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May 7, 2012

The 14 Horses Microsoft Windows Phone Should Have Sponsored

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As you may know, Microsoft Windows Phone recently sponsored the race horse “Hansen” in the Kentucky Derby.  This has led to more than a few probing questions such as “Which Hansen Brother was running?” or “Would Windows Phone sponsoring a horse make it an immediate favorite for third place?”  These questions aside, one does have to wonder how they chose Hansen as their choice for sponsorship.  Since most people pick horses based on their names, I thought I’d look to see if I couldn’t find a few more appropriate choices for the Windows Phone team to back.  Note these are real thoroughbred racing horse names pulled from The Jockey Club registry.

  • Metromania – Instead of crazy color patterns the horse could wear simple single colored blocks
  • Apple Eater - This horse would be full of hope, if not a bit delusional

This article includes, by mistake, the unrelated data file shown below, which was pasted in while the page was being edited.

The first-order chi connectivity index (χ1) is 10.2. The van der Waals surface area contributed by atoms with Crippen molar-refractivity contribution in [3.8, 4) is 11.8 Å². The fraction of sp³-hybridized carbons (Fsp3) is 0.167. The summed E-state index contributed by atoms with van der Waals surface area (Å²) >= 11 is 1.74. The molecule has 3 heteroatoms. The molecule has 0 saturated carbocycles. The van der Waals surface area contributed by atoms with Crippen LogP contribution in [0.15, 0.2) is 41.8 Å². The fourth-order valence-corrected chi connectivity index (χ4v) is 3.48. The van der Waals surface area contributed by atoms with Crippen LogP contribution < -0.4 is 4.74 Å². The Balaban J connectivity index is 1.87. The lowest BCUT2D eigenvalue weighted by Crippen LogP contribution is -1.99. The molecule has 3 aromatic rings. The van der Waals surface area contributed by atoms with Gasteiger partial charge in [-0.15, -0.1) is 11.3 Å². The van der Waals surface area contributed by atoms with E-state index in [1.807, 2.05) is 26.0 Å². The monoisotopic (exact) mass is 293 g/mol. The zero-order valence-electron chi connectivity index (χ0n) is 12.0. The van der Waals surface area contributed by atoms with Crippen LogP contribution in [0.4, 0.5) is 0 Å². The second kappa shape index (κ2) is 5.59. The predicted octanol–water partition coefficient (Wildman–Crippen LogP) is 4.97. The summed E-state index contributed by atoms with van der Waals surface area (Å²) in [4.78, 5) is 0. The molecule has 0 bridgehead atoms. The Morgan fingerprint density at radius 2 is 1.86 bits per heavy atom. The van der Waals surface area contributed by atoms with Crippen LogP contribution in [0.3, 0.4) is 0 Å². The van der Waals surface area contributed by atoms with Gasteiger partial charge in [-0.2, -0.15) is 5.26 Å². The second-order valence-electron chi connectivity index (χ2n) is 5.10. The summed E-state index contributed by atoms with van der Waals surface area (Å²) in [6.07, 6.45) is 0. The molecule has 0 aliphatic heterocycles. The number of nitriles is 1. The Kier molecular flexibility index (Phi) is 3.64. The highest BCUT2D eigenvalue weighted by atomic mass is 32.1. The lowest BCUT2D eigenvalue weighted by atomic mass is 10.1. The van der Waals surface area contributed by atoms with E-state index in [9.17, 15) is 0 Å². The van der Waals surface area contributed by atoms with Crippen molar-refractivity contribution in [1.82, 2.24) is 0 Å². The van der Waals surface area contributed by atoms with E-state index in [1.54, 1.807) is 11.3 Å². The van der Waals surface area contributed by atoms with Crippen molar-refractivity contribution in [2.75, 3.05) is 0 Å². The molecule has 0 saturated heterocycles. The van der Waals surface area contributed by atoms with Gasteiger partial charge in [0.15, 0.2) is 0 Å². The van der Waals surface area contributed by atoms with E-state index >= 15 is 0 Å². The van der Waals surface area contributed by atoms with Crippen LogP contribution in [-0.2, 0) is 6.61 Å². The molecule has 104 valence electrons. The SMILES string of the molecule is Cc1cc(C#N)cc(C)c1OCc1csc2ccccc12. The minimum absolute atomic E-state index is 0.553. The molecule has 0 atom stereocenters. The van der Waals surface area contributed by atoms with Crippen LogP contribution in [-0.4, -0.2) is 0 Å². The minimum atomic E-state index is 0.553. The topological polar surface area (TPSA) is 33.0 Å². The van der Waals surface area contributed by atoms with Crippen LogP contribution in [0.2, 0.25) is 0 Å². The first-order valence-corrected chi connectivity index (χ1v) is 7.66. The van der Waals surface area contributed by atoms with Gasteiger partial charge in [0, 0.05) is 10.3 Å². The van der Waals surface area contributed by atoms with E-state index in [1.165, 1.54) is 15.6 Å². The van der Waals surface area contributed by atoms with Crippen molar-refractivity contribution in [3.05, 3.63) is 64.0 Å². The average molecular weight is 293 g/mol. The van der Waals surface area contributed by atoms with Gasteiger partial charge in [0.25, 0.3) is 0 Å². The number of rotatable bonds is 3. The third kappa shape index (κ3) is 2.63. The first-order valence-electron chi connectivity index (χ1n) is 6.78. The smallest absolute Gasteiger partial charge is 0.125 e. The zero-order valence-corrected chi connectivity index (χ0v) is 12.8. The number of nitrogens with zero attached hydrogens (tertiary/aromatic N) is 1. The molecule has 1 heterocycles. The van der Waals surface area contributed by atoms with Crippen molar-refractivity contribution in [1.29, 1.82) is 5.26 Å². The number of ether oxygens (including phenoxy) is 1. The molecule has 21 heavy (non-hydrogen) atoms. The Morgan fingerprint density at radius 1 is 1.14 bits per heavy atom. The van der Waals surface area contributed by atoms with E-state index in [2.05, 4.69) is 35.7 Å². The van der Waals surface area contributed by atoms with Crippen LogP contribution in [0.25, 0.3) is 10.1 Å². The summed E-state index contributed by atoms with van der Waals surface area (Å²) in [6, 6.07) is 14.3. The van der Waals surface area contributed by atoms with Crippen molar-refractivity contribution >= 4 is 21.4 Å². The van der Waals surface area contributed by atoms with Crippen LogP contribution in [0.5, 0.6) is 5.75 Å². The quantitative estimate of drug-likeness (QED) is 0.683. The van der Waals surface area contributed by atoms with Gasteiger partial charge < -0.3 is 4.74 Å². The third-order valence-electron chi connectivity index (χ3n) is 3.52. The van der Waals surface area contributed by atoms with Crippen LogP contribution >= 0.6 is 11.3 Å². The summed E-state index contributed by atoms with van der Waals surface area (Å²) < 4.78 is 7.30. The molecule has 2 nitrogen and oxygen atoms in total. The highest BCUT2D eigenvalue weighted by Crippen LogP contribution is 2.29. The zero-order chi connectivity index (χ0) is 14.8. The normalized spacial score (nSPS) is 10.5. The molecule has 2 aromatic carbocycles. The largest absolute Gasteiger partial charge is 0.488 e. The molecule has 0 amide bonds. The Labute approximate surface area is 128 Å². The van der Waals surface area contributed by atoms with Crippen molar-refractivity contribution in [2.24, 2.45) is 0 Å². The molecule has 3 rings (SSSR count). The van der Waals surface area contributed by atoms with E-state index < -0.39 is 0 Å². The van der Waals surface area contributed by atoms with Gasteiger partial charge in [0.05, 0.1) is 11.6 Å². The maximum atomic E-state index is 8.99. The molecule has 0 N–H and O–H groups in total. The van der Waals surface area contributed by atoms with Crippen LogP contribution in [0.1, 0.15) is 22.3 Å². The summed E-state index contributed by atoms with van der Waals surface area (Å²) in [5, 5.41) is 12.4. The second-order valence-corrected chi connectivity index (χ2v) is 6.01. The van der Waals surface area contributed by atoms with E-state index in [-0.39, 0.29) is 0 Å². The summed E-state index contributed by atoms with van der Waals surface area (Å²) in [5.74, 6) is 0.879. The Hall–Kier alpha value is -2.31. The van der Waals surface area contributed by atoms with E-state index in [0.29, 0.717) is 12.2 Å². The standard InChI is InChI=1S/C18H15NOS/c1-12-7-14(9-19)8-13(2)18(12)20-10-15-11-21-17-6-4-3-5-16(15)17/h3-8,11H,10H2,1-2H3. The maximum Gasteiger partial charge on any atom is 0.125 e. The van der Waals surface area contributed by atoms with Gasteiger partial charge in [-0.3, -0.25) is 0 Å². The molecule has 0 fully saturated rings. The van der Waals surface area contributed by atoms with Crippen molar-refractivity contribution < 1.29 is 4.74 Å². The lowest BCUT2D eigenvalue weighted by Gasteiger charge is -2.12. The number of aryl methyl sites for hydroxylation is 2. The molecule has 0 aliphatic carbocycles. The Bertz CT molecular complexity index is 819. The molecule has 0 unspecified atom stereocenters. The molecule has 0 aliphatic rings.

• C Sharp – The phone OS supporting the language that supports the phone OS
  • Skyper – The jockey would need to set his status as offline for the race though
  • Start Here – Slogan worked before, it could probably work again
  • Microsoft – Seems obvious really, not sure how they missed that one!
  • Mango Tango – Dancing or uprading, both would be funny to watch a horse do.
  • Bing Bang Boom – The sound of found… followed by a couple somewhat more distressing sounds
  • No More Sweets – Who needs ice cream sandwiches and gingerbread anyway?
  • No Time To Talk – An homage to the battery life of a Windows Phone, lets hope the horse’s power lasts longer
  • Not Much Chrome – And who needs Chrome anyway?
  • Azure Blue Angel – Fast like an F-18 and cloud connected
  • Cloud Kisser – Nobody loves cloud like a Windows Phone
  • Winaholic – I’m sure they meant a raging Windows fan!
  • Finnish First – Because that is how the new features will be coming out!

About the Author

is a Chief Architect specializing in large scale distributed system development and enterprise software processes. Paul has more than twenty years of development experience including being a former Microsoft MVP, a speaker at technical conferences such as Microsoft Tech-Ed and VSLive, and a published author. Prior to working on the Windows platform, he built software using a vast array of technologies including Java, Unix, C, and even OS/2.


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